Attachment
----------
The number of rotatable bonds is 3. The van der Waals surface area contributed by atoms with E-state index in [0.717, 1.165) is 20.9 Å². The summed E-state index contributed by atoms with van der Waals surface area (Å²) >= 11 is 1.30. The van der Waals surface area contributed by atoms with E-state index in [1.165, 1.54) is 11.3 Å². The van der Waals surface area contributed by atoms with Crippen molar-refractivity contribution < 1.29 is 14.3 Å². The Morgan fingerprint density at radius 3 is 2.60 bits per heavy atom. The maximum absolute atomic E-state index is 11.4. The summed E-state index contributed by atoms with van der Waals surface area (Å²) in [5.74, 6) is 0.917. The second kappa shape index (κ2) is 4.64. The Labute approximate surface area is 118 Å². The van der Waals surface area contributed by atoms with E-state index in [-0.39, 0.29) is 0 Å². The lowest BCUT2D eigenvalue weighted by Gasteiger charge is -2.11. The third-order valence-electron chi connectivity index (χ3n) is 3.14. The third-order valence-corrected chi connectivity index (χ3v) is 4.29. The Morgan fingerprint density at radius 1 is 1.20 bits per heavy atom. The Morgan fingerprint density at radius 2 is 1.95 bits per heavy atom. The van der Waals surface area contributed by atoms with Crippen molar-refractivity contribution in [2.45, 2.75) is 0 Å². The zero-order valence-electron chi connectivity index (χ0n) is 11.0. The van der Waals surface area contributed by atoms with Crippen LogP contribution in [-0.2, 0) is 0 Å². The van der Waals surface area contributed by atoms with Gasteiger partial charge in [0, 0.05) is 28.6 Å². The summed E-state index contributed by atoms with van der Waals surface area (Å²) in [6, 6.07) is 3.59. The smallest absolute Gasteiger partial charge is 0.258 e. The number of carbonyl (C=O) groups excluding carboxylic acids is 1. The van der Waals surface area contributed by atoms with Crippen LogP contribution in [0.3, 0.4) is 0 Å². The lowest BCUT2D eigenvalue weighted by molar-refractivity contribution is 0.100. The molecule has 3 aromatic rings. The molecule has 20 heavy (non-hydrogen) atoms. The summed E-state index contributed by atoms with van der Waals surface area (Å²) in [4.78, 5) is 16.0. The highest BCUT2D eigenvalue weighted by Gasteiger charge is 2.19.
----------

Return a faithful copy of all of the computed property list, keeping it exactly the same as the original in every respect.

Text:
The number of rotatable bonds is 3. The van der Waals surface area contributed by atoms with E-state index in [0.717, 1.165) is 20.9 Å². The summed E-state index contributed by atoms with van der Waals surface area (Å²) >= 11 is 1.30. The van der Waals surface area contributed by atoms with E-state index in [1.165, 1.54) is 11.3 Å². The van der Waals surface area contributed by atoms with Crippen molar-refractivity contribution < 1.29 is 14.3 Å². The Morgan fingerprint density at radius 3 is 2.60 bits per heavy atom. The maximum absolute atomic E-state index is 11.4. The summed E-state index contributed by atoms with van der Waals surface area (Å²) in [5.74, 6) is 0.917. The second kappa shape index (κ2) is 4.64. The Labute approximate surface area is 118 Å². The van der Waals surface area contributed by atoms with E-state index in [-0.39, 0.29) is 0 Å². The lowest BCUT2D eigenvalue weighted by Gasteiger charge is -2.11. The third-order valence-electron chi connectivity index (χ3n) is 3.14. The third-order valence-corrected chi connectivity index (χ3v) is 4.29. The Morgan fingerprint density at radius 1 is 1.20 bits per heavy atom. The Morgan fingerprint density at radius 2 is 1.95 bits per heavy atom. The van der Waals surface area contributed by atoms with Crippen molar-refractivity contribution in [2.45, 2.75) is 0 Å². The zero-order valence-electron chi connectivity index (χ0n) is 11.0. The van der Waals surface area contributed by atoms with Crippen LogP contribution in [-0.2, 0) is 0 Å². The van der Waals surface area contributed by atoms with Gasteiger partial charge in [0, 0.05) is 28.6 Å². The summed E-state index contributed by atoms with van der Waals surface area (Å²) in [6, 6.07) is 3.59. The smallest absolute Gasteiger partial charge is 0.258 e. The number of carbonyl (C=O) groups excluding carboxylic acids is 1. The van der Waals surface area contributed by atoms with Crippen LogP contribution in [0.3, 0.4) is 0 Å². The lowest BCUT2D eigenvalue weighted by molar-refractivity contribution is 0.100. The molecule has 3 aromatic rings. The molecule has 20 heavy (non-hydrogen) atoms. The summed E-state index contributed by atoms with van der Waals surface area (Å²) in [4.78, 5) is 16.0. The highest BCUT2D eigenvalue weighted by Gasteiger charge is 2.19.